Here at the Commoner News, we focus on the common people who work tirelessly to make our world a better place. My hometown has a reputation as one of the most destitute and dangerous cities in America. Throughout my series titled Baltimore’s Best & Brightest, I have highlighted the greatness in my city. The second installment of the series focuses on the life of Raymont Womack. Raymont is a reformed business owner. His life has inspired me because we had similar upbringings in impoverished communities, but he made “the switch” to build a truly remarkable life.
Dawaun: What’s up, bro? How are you doing today? I wanted to get started by you telling us a little bit about you and your family.
Raymont: First and foremost, my name Raymont Womack, and I’m a black business owner. One of my companies is Concrete 4Life LLC, and the other is a clothing line named CCF (Cheese Curl Factory) LLC. I am an extremely happy and proud father of a three-year-old boy. He is the center of my world. I have been with his mom for quite some time, and we live a regular life. We stay off the radar and focus on our work.
Dawaun: Tell us a little about growing up, what was your upbringing like?
Raymont: You know how we came up. I was a life full of drugs, murder, and drug dealers. It was nothing different from your average Black Baltimorian. Despite the hard conditions, I had a lot of positive experiences going to “shake and bake,” Druid Hill park pool, and the other places that brought out community together.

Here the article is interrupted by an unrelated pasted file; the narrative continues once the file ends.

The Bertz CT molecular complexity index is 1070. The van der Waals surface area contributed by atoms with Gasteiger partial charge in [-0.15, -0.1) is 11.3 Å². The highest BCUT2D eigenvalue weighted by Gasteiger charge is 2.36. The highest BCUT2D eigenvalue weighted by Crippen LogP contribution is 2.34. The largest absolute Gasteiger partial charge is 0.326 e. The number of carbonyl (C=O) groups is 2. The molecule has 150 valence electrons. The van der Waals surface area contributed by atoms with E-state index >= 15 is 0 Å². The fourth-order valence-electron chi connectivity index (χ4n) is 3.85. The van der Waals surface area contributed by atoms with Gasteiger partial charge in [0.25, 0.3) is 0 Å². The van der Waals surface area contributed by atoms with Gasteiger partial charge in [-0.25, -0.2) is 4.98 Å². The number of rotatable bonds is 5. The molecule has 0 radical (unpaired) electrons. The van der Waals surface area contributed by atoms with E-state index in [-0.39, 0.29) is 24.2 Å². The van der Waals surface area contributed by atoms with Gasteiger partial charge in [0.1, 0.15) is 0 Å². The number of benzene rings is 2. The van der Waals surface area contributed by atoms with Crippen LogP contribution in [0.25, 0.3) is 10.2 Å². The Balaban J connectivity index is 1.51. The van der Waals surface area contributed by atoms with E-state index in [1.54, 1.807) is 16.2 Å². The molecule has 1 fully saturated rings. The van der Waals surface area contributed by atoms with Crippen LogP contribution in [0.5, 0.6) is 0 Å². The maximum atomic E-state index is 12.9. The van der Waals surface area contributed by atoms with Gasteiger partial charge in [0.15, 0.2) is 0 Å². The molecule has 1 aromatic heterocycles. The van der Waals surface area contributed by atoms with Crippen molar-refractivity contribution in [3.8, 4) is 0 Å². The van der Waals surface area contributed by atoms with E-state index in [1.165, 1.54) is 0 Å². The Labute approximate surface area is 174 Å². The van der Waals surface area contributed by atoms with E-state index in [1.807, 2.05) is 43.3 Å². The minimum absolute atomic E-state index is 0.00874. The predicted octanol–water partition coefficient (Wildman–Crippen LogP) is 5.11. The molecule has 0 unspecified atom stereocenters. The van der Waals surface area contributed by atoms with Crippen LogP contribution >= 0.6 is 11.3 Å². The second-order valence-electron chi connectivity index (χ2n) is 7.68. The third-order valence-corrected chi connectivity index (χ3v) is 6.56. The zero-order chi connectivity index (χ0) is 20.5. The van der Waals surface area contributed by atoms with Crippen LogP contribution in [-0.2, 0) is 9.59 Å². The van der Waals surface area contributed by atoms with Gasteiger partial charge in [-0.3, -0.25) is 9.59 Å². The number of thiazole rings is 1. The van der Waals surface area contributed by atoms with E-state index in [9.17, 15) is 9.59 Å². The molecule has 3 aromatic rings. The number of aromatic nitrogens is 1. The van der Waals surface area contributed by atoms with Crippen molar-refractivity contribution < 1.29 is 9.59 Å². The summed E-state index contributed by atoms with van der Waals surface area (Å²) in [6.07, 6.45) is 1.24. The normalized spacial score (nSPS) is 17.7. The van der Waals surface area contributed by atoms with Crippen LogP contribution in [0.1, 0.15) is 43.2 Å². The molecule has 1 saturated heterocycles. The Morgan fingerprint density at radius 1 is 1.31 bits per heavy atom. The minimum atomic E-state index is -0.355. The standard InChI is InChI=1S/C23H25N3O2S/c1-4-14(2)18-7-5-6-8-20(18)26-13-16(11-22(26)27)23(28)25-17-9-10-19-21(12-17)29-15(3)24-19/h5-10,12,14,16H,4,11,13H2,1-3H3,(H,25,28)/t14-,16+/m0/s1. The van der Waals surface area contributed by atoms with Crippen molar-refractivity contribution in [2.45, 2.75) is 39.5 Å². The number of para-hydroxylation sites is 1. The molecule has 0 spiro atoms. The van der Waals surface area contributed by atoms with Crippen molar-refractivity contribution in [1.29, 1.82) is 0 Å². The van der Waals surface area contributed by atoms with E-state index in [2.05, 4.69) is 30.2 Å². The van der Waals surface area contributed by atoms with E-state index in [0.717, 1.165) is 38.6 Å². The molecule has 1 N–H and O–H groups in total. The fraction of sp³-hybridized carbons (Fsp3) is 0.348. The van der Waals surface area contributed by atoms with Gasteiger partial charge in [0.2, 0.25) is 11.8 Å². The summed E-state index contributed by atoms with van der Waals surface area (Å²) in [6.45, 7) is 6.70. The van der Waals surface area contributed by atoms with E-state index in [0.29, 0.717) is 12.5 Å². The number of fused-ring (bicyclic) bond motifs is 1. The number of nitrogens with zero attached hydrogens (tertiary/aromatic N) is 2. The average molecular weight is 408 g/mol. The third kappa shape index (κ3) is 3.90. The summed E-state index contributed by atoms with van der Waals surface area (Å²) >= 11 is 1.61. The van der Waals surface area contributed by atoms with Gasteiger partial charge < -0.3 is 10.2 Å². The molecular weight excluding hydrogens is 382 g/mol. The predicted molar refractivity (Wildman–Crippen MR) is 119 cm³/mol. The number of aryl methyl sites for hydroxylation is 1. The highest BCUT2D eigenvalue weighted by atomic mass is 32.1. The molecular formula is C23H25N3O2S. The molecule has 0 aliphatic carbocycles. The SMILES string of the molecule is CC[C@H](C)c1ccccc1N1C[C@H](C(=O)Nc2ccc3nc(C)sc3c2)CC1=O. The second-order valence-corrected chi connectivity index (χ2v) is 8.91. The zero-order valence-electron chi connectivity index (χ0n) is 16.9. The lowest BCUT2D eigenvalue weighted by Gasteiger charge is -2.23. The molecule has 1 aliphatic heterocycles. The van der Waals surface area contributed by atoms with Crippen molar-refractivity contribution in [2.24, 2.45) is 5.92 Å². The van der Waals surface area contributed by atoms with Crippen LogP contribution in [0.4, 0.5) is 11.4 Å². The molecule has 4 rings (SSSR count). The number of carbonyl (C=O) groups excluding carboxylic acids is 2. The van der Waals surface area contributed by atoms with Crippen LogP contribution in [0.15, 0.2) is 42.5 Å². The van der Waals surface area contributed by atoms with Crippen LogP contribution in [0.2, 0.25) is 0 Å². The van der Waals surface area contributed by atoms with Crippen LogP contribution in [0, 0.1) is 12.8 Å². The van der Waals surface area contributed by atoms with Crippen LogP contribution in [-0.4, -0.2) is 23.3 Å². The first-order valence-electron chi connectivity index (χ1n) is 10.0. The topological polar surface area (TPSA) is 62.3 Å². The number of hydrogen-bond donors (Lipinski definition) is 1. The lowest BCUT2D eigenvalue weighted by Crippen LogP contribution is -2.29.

Dawaun: Would you say those things gave you a sense of community?
Raymont: Those things did that and more. Our Grayson St block parties transformed our community into a family. I loved every moment of it. Yet, that same sense of community also drew our attention to the guys on the corner. They were our brothers, cousins, and friends, but at the same time we were normal kids that wanted to go skating or swimming. The guys on the corner were the ones who gave us the money to experience those positive events. They gave us a start and their life supported us.
Dawaun: Who are the biggest influences in your life?
Raymont: Some people might think of celebrities and entertainers as heros or influences,but I was inspired by my granddad ( Rest In Power Mr. Tyrone Jacob) and my big brother (Rest In Power Andre Cox). My granddad was a great man. He had a career working for the city for a number of years. He was a go-getter, so when he retired he couldn’t sit around. He decided to purchase a pick-up truck and opened “Tyrone’s Moving and Hauling”, and he never looked back. My granddad put that entrepreneur spirit in me. My big brother taught me the value in being a good man. He encouraged me to always tell the truth, and he wanted me to stand up for my beliefs. He always said, “Dummy, you stand up for something or you fall for anything”. I can still hear him every day and I carry those lessons with me. Those two put a foundation down that I’m continuing to build for my friends and family.
Dawaun: How special and important was granddad to you and the family?
Raymont: I don’t have the words to say how special, but it says a lot about a man that he ensures his family’s wealth and safety when he passes away. He left his wife and family a home that they never had to pay a bill on. His legacy still lives through me and we can feel his spirit during our family game nights or Thanksgiving. During rough days, I would sit in the backyard with him and I did not need to say anything. He always knew what to say to me, so I loved sitting with him. I gained so much knowledge about life from him. He was important to me in the same way knowledge is to our young people.